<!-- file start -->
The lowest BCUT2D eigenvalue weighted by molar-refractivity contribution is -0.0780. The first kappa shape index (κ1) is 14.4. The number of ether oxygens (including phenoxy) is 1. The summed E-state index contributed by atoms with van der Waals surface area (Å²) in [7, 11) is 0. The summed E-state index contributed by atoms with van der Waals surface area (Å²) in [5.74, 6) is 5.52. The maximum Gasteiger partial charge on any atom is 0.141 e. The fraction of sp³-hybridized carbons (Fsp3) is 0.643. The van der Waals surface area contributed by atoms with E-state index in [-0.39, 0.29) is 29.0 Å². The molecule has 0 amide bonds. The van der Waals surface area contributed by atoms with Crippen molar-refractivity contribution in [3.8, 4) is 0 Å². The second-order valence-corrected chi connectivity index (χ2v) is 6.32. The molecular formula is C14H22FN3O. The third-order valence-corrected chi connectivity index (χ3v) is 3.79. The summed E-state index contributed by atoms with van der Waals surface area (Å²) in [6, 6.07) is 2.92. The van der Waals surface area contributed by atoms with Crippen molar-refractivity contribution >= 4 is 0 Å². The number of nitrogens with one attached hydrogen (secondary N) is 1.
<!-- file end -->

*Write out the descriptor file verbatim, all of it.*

The lowest BCUT2D eigenvalue weighted by molar-refractivity contribution is -0.0780. The first kappa shape index (κ1) is 14.4. The number of ether oxygens (including phenoxy) is 1. The summed E-state index contributed by atoms with van der Waals surface area (Å²) in [7, 11) is 0. The summed E-state index contributed by atoms with van der Waals surface area (Å²) in [5.74, 6) is 5.52. The maximum Gasteiger partial charge on any atom is 0.141 e. The fraction of sp³-hybridized carbons (Fsp3) is 0.643. The van der Waals surface area contributed by atoms with E-state index in [-0.39, 0.29) is 29.0 Å². The molecule has 0 amide bonds. The van der Waals surface area contributed by atoms with Crippen molar-refractivity contribution in [3.8, 4) is 0 Å². The second-order valence-corrected chi connectivity index (χ2v) is 6.32. The molecular formula is C14H22FN3O. The third-order valence-corrected chi connectivity index (χ3v) is 3.79. The summed E-state index contributed by atoms with van der Waals surface area (Å²) in [6, 6.07) is 2.92. The van der Waals surface area contributed by atoms with Crippen molar-refractivity contribution >= 4 is 0 Å². The number of nitrogens with one attached hydrogen (secondary N) is 1.